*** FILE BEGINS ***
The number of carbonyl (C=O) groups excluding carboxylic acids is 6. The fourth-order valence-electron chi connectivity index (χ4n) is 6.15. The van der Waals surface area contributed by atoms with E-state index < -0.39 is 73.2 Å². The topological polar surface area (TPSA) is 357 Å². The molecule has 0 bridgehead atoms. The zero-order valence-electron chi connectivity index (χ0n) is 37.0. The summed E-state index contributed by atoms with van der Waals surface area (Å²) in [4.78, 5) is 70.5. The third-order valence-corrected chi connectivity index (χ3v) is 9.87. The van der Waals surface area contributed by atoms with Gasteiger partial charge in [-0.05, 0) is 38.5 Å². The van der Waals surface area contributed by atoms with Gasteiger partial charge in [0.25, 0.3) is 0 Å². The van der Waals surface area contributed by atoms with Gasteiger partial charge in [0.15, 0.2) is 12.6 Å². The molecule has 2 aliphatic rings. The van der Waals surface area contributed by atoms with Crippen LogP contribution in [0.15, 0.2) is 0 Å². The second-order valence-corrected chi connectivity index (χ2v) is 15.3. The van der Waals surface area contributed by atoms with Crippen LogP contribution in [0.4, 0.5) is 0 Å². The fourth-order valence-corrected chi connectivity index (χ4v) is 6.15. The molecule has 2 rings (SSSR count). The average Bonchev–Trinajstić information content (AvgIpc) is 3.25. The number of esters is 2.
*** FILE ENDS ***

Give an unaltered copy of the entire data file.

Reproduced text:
The number of carbonyl (C=O) groups excluding carboxylic acids is 6. The fourth-order valence-electron chi connectivity index (χ4n) is 6.15. The van der Waals surface area contributed by atoms with E-state index < -0.39 is 73.2 Å². The topological polar surface area (TPSA) is 357 Å². The molecule has 0 bridgehead atoms. The zero-order valence-electron chi connectivity index (χ0n) is 37.0. The summed E-state index contributed by atoms with van der Waals surface area (Å²) in [4.78, 5) is 70.5. The third-order valence-corrected chi connectivity index (χ3v) is 9.87. The van der Waals surface area contributed by atoms with Gasteiger partial charge in [-0.05, 0) is 38.5 Å². The van der Waals surface area contributed by atoms with Gasteiger partial charge in [0.25, 0.3) is 0 Å². The van der Waals surface area contributed by atoms with Gasteiger partial charge in [0.15, 0.2) is 12.6 Å². The molecule has 2 aliphatic rings. The van der Waals surface area contributed by atoms with Crippen LogP contribution in [0.15, 0.2) is 0 Å². The second-order valence-corrected chi connectivity index (χ2v) is 15.3. The van der Waals surface area contributed by atoms with Crippen LogP contribution in [0.4, 0.5) is 0 Å². The fourth-order valence-corrected chi connectivity index (χ4v) is 6.15. The molecule has 2 rings (SSSR count). The average Bonchev–Trinajstić information content (AvgIpc) is 3.25. The number of esters is 2.